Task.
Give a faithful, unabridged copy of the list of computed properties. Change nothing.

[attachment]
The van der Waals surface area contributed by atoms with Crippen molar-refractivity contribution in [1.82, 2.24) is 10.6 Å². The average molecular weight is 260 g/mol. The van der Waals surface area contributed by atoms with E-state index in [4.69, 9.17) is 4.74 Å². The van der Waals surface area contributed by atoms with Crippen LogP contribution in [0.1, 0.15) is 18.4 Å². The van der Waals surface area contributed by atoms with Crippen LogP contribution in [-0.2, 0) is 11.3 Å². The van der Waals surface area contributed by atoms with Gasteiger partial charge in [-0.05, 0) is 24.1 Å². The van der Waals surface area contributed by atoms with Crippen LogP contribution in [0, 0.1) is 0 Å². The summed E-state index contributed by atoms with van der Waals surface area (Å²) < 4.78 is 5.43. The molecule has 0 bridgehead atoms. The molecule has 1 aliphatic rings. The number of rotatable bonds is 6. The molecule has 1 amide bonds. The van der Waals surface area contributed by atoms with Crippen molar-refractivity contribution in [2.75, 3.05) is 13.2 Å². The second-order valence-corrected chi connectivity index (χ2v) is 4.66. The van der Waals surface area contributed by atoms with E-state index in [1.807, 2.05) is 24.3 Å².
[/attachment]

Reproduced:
The van der Waals surface area contributed by atoms with Crippen molar-refractivity contribution in [1.82, 2.24) is 10.6 Å². The average molecular weight is 260 g/mol. The van der Waals surface area contributed by atoms with E-state index in [4.69, 9.17) is 4.74 Å². The van der Waals surface area contributed by atoms with Crippen LogP contribution in [0.1, 0.15) is 18.4 Å². The van der Waals surface area contributed by atoms with Crippen LogP contribution in [-0.2, 0) is 11.3 Å². The van der Waals surface area contributed by atoms with Gasteiger partial charge in [-0.05, 0) is 24.1 Å². The van der Waals surface area contributed by atoms with Crippen LogP contribution in [0, 0.1) is 0 Å². The summed E-state index contributed by atoms with van der Waals surface area (Å²) < 4.78 is 5.43. The molecule has 0 bridgehead atoms. The molecule has 1 aliphatic rings. The number of rotatable bonds is 6. The molecule has 1 amide bonds. The van der Waals surface area contributed by atoms with Crippen molar-refractivity contribution in [2.75, 3.05) is 13.2 Å². The second-order valence-corrected chi connectivity index (χ2v) is 4.66. The van der Waals surface area contributed by atoms with E-state index in [1.807, 2.05) is 24.3 Å².